A survey of BI professionals found the success rates of business intelligence deployments largely unchanged from the last survey in 2007.
Business intelligence usage continues to be hindered by a number of technical factors, such as data quality, reliability of the BI system and access to relevant data, a survey showed.
In addition, the 2009 survey of 324 BI professionals by BI Scorecard found the success rates of BI deployments were largely unchanged from the last survey in 2007. The majority of deployments were "stuck in the middle, with only slight to moderate success and business impact," Cindi Howson, founder of BI Scorecard and a regular contributor to Intelligent Enterprise, said in a recent report based on the survey.
On the brighter side of the findings, the survey found that 85% of BI projects have executive-level sponsorship, a key factor for success. In addition, the number of companies standardizing on a BI platform or particular modules has increased dramatically, and those that have taken a strategic approach to their BI tool portfolio were mostly likely to reap the benefits.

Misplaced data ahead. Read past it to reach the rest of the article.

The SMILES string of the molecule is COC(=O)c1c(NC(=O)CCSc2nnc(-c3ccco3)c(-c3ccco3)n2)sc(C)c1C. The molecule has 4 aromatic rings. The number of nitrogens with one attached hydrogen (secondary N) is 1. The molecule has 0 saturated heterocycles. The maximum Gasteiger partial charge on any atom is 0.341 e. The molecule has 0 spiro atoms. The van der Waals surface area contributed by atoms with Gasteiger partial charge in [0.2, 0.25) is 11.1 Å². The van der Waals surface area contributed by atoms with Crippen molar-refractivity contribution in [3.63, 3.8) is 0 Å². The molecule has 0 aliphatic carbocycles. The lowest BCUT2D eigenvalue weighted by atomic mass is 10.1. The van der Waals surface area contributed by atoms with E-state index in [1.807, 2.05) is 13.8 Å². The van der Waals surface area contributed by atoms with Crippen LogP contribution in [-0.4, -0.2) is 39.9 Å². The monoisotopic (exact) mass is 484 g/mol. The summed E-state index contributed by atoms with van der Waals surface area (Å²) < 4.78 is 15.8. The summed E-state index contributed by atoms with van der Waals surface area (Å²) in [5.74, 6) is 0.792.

Specifically, the 2009 survey found that 29% of BI deployments were slightly successful and 47% were moderately successful. Only 21% of the respondents rated their deployments very successful.
"A number of technical factors continue to contribute to -- or hinder -- stronger BI impact," the report said. "Data quality, reliability of the BI system and access to relevant data are the most important technical factors."
Nevertheless, BI has had a somewhat-to-significant impact on 70% of the organizations represented in the survey. However, the percentage rated that impact as significant declined to 25% from 32% in 2007.
"Given the differences in the state of the economy in 2007 versus 2009, this decline may indeed be that BI was less effective, or it may be a reflection BI could not save many companies from making bad decision," the report said.
The survey also found that "pervasive BI" remained more vision that reality, with 24% of employees using BI. That percentage was unchanged from 2007.
Nevertheless, usage by particular user categories, such as front-line and field workers, showed substantial increases. This is important because for BI to have a more profound business impact, it needs to be used by all personnel who make decisions, the report said.
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